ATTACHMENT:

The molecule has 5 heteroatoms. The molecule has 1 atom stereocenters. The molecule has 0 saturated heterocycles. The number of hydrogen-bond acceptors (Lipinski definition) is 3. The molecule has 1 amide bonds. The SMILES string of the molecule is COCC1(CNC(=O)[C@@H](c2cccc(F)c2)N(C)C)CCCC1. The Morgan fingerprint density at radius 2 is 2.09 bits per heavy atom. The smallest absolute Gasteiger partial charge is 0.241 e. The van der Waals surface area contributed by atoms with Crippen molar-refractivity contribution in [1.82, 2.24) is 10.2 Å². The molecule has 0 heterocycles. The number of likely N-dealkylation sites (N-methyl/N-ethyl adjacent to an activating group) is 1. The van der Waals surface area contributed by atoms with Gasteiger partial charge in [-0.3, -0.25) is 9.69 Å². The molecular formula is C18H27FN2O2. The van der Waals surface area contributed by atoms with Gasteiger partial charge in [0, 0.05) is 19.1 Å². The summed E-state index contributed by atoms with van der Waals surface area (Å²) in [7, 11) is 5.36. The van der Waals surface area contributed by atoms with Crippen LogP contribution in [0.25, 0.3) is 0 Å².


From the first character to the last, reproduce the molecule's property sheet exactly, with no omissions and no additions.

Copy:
The molecule has 5 heteroatoms. The molecule has 1 atom stereocenters. The molecule has 0 saturated heterocycles. The number of hydrogen-bond acceptors (Lipinski definition) is 3. The molecule has 1 amide bonds. The SMILES string of the molecule is COCC1(CNC(=O)[C@@H](c2cccc(F)c2)N(C)C)CCCC1. The Morgan fingerprint density at radius 2 is 2.09 bits per heavy atom. The smallest absolute Gasteiger partial charge is 0.241 e. The van der Waals surface area contributed by atoms with Crippen molar-refractivity contribution in [1.82, 2.24) is 10.2 Å². The molecule has 0 heterocycles. The number of likely N-dealkylation sites (N-methyl/N-ethyl adjacent to an activating group) is 1. The van der Waals surface area contributed by atoms with Gasteiger partial charge in [-0.3, -0.25) is 9.69 Å². The molecular formula is C18H27FN2O2. The van der Waals surface area contributed by atoms with Gasteiger partial charge in [0, 0.05) is 19.1 Å². The summed E-state index contributed by atoms with van der Waals surface area (Å²) in [7, 11) is 5.36. The van der Waals surface area contributed by atoms with Crippen LogP contribution in [0.25, 0.3) is 0 Å².